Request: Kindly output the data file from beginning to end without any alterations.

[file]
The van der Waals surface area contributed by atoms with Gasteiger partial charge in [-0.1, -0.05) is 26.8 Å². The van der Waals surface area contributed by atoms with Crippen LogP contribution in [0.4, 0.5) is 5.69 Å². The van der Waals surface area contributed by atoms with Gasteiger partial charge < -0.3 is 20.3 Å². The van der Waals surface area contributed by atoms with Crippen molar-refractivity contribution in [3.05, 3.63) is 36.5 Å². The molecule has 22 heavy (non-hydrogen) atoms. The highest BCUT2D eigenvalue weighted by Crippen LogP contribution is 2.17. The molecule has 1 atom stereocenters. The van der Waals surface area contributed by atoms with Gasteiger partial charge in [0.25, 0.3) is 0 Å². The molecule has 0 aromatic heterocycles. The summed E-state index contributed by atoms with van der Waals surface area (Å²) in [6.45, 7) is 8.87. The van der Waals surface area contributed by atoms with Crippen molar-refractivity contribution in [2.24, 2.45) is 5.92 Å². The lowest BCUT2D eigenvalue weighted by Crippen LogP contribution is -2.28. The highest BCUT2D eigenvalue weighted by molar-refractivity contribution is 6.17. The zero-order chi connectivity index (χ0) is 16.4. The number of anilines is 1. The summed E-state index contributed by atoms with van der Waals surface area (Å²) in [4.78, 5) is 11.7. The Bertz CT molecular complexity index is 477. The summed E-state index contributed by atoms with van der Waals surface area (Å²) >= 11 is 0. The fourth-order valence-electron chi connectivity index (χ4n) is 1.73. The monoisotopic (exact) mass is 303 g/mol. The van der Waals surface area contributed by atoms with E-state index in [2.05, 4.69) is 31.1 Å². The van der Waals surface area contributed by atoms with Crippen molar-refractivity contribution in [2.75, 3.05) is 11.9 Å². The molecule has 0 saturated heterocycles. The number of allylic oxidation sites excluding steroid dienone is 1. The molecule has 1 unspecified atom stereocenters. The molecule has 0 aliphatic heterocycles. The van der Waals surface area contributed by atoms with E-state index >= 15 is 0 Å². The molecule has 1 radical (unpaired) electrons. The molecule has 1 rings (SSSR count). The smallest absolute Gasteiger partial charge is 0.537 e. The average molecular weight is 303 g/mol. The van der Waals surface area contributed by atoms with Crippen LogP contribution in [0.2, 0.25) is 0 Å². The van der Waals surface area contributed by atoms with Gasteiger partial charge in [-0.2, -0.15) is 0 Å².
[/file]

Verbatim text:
The van der Waals surface area contributed by atoms with Gasteiger partial charge in [-0.1, -0.05) is 26.8 Å². The van der Waals surface area contributed by atoms with Crippen LogP contribution in [0.4, 0.5) is 5.69 Å². The van der Waals surface area contributed by atoms with Gasteiger partial charge < -0.3 is 20.3 Å². The van der Waals surface area contributed by atoms with Crippen molar-refractivity contribution in [3.05, 3.63) is 36.5 Å². The molecule has 22 heavy (non-hydrogen) atoms. The highest BCUT2D eigenvalue weighted by Crippen LogP contribution is 2.17. The molecule has 1 atom stereocenters. The van der Waals surface area contributed by atoms with Gasteiger partial charge in [0.25, 0.3) is 0 Å². The molecule has 0 aromatic heterocycles. The summed E-state index contributed by atoms with van der Waals surface area (Å²) in [6.45, 7) is 8.87. The van der Waals surface area contributed by atoms with Crippen molar-refractivity contribution in [2.24, 2.45) is 5.92 Å². The lowest BCUT2D eigenvalue weighted by Crippen LogP contribution is -2.28. The highest BCUT2D eigenvalue weighted by molar-refractivity contribution is 6.17. The zero-order chi connectivity index (χ0) is 16.4. The number of anilines is 1. The summed E-state index contributed by atoms with van der Waals surface area (Å²) in [4.78, 5) is 11.7. The Bertz CT molecular complexity index is 477. The summed E-state index contributed by atoms with van der Waals surface area (Å²) >= 11 is 0. The fourth-order valence-electron chi connectivity index (χ4n) is 1.73. The monoisotopic (exact) mass is 303 g/mol. The van der Waals surface area contributed by atoms with E-state index in [2.05, 4.69) is 31.1 Å². The van der Waals surface area contributed by atoms with Crippen molar-refractivity contribution in [2.75, 3.05) is 11.9 Å². The molecule has 0 saturated heterocycles. The number of allylic oxidation sites excluding steroid dienone is 1. The molecule has 1 unspecified atom stereocenters. The molecule has 0 aliphatic heterocycles. The van der Waals surface area contributed by atoms with E-state index >= 15 is 0 Å². The molecule has 1 radical (unpaired) electrons. The molecule has 1 rings (SSSR count). The smallest absolute Gasteiger partial charge is 0.537 e. The average molecular weight is 303 g/mol. The van der Waals surface area contributed by atoms with Crippen LogP contribution in [0.2, 0.25) is 0 Å². The van der Waals surface area contributed by atoms with Gasteiger partial charge in [-0.2, -0.15) is 0 Å².